I realize that the police officers were just trying to do their job, but I also know enough people in that field to know that there is a lot of sensitivity training so that they can be professional while they are on the job. I would have had absolutely no issues with them checking my pass — even right after I left my car — however, making me feel uncomfortable by being snarky loudly enough for me to hear was completely uncalled for. In hindsight after talking to a few people about it, the officer more than likely wanted me to hear his comment, as he waited until I was 200 feet from my car and right next to him, and thought he was catching me in the act of something I shouldn’t be doing.

I didn’t write about this to shame the police officer or have a pity party for myself. This is just such a perfect example that you never really know what someone is going through unless they tell you. I look fine, and if you stuck me next to a dozen other twentysomethings you would never guess that I was the sick one. I hope this story helps people be more gentle towards other human beings, as you never know what someone else is dealing with.

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Another reason I wanted to write about this to raise awareness about invisible illnesses is because not everyone with a chronic illness is as bold and open about their problems as I am. A few years ago when I first got POTS, my mom had to be my advocate because I couldn’t even stand without getting incredibly sick. People who are going through things like that should not have any extra obstacles that could easily be avoided, so I think it’s important for me to speak up about my experiences in hopes to better the lives of others who are chronically ill and don’t have someone to advocate for them. A good lesson from all of this is to be kind to everyone you meet, and never make assumptions based on the way someone looks. I am going to be writing a letter to the police department so that they can hopefully be better equipped to deal with others who are like me on campus.

Chronically POTSitive

I am a minimizer.

If you look this up in the dictionary you won’t find a definition, but a minimizer is someone who diminishes their feelings in order to make others comfortable or happy.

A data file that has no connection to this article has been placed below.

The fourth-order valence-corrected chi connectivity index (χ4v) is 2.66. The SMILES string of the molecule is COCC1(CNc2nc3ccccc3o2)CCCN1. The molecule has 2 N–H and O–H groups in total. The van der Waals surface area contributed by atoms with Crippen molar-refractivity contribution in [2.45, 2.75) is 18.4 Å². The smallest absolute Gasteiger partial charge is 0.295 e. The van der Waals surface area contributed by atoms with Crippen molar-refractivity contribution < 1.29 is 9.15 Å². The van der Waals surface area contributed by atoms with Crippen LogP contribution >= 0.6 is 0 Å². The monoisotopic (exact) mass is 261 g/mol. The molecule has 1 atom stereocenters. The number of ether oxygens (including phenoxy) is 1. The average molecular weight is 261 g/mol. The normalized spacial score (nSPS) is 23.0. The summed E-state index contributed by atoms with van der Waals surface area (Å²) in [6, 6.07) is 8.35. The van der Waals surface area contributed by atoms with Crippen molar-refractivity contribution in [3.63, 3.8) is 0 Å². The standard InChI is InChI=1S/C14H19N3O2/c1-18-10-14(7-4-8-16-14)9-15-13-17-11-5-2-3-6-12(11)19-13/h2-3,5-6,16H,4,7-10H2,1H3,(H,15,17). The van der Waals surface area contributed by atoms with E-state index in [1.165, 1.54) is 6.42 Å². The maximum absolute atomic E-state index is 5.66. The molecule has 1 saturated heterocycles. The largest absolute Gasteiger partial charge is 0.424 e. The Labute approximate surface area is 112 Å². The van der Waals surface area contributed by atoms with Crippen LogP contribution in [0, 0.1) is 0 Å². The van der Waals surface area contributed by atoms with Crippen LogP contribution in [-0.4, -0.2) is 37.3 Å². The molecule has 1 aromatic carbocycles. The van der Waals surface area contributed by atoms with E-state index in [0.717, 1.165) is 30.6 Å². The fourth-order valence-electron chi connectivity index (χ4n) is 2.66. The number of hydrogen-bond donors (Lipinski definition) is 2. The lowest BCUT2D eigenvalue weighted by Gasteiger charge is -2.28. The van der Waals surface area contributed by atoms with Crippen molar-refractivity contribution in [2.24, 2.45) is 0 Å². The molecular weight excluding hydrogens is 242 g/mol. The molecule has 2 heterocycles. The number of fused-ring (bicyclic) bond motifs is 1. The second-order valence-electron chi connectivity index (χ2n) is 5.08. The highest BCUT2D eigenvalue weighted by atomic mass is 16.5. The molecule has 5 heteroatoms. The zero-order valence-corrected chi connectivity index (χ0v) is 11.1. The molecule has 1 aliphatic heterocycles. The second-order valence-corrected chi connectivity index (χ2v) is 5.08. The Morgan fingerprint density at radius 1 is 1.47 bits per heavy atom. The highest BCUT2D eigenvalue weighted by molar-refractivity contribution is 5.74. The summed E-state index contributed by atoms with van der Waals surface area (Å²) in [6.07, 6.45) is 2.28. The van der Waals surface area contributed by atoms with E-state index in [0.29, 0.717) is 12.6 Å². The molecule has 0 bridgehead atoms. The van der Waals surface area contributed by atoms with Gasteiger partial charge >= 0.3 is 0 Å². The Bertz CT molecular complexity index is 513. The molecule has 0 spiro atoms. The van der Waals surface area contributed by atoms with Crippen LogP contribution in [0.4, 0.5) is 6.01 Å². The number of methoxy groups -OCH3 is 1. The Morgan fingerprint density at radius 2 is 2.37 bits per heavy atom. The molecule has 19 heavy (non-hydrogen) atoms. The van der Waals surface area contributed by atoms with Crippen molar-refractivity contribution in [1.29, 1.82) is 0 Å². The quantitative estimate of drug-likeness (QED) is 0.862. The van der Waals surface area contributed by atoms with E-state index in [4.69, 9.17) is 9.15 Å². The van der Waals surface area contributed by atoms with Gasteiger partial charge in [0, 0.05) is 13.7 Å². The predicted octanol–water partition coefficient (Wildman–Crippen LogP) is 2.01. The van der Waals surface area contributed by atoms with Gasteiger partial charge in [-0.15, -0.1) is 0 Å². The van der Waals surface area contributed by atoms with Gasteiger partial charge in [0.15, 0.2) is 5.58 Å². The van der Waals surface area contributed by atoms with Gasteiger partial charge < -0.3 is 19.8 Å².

Something I minimize just about every single day is how I am feeling. In PT I sometimes feel dizzy, but I don’t say anything unless I am worried that I’m close to fainting. I don’t like to complain or for people to be worried about me — even if it’s a totally normal thing for them. When people ask how I am doing, I always reply with, “I’m doing well, thanks! How are you?” even when it’s not true. I’m often stiff and in pain, but I rarely call attention to my it even in my closest relationships because I don’t want to feel like a broken record. It’s annoying enough having the pain every day, but not dealing with it and having to hear about it all the time would really be a nuisance.

When I say I’m in pain I feel like most people can’t understand what that means because although they may have been in pain for a short time, they haven’t had to deal with chronic pain. Chronic pain is such a draining cycle and isn’t like just breaking a bone or stubbing your toe. An injury typically has an end date to the pain. Even if it hurts intensely at the time, you know your life is going to go back to normal at some point. Chronic pain doesn’t typically look bad either, since people can’t see the way my body is malfunctioning. With a broken bone you can sometimes see the disturbing crack in the body and imagine how terrible the person must feel, but with an illness there usually isn’t much the average person can see that indicates anything is wrong with you.

Chronic pain doesn’t have the hope of getting significantly better in any certain time period. When you’ve spent years spent hurting — ranging anywhere from mild to intense — it’s disheartening. You are trapped in a viscous cycle that starts with pain which moves to the inability to get a good night’s sleep that makes healing tough, and the inability to do normal activities or do little things for yourself. I get on and off frustrated with some of the independence I’ve lost, and some days are harder than others. I’m trapped in a 6 mile radius near my home unless I can get a ride further out, but I miss being able to explore the world on my own.

I don’t always ask for help when I need it because I want to be independent and I want everyone I love to be able to enjoy their day without focusing on me. I hate being the center of attention, so I try to wait until something hurts or I am moderately concerned about my well-being to say anything.

Writing is the only place I feel like I can be completely honest, because it’s an easy outlet. My brain knows exactly what to tell my hands, and it goes on autopilot until the page is filled with words that I feel. Overall I’m actually really happy with my life. I’m blessed to be an optimist, and I won’t ever lose hope that one day I’ll be better. I can find the best in most situations, and I’ve already been able to see some about how my own pain can be used for good to help others. I have an incredible family, the best boyfriend I could choose for myself, sweet friends who are more than willing to be accommodating to my new high maintenance life (Even after 4 years it still feels new), and more adorable puppies and dogs than I know what to do with. What I lack in health is easily made up with in the abundance of love I have in my life.

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Hair, makeup, and (impromptu) photo credit: Audrey Denison